~When he had his mind set on something that he wanted, he refused to listen to reason. It's like everything I said blew over his head.
~When I wouldn't give in to him, he'd call my dad and try to get my own father against me.
~He lied and over-exaggerated about everything. (He would call me, crying his eyes out saying that his friend, that no one else knows about, died...the 3rd friend that week...and he never even went to any funerals.)
~He had some sick pleasure of doing anything to make me feel bad for him. (He told me he was 50% autistic, then at the end of the day told me he was just kidding...sad part is, I wasn't surprised when he told me.)
The breakup was a messy 1 month process...involving many angry emails from him, followed by an apology email full of, "You don't know how I feel..." and "I want to think that you're a nice girl, but..." and "Remember back when we were happy?" stuff in there, begging me to meet with him to talk just "one more time"....because "just 5 minutes could solve everything."
Nice guy...just a little psycho...and stalkerish...
What's pathetic is if an INFJ who is not that intelligent doorslams another while truly clueless to the real happenings around them/self-deceives oneself into a false 'reality' spewing details that are out of context and didn't happen then projects the details of their 'findings' onto another.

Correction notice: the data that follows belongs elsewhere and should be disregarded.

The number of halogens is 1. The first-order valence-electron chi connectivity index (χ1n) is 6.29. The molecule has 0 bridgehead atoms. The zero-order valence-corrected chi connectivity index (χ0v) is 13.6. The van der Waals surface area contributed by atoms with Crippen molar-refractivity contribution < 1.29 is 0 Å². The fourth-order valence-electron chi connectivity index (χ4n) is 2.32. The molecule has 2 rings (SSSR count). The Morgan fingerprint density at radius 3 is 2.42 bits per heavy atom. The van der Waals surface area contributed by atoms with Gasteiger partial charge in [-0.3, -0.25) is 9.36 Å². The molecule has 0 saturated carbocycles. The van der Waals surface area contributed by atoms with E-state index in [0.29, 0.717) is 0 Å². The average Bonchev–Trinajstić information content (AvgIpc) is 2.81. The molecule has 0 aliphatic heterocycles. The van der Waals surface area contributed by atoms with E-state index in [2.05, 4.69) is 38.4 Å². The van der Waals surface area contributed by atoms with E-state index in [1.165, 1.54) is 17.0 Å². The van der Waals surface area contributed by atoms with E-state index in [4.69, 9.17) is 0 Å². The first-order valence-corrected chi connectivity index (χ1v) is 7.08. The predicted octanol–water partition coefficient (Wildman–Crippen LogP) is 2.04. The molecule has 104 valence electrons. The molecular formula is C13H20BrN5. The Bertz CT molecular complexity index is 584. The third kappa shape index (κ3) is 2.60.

Very appreciative I found this old thread. You've walked in my shoes.
I can speak on the martyr thing, infj's have a tendecy to convince themselves that their bad decisions really come from some sort of mystical deeper insight, and that the suffering that comes from these bad decisions is like this cross that they bear for being right in spite of the world being against them- rather than them just being wrong
I assumed that the poster meant that INFJs can have a really hard time saying "No" to people - this is part of the martyr complex. They don't set boundaries for themselves regarding how much they can really handle, and they'll take on the world's problems as if they are the only ones that can help.
This is very true as I catch myself doing this all to often.. Good insight, will coment on some traits later when I have some time.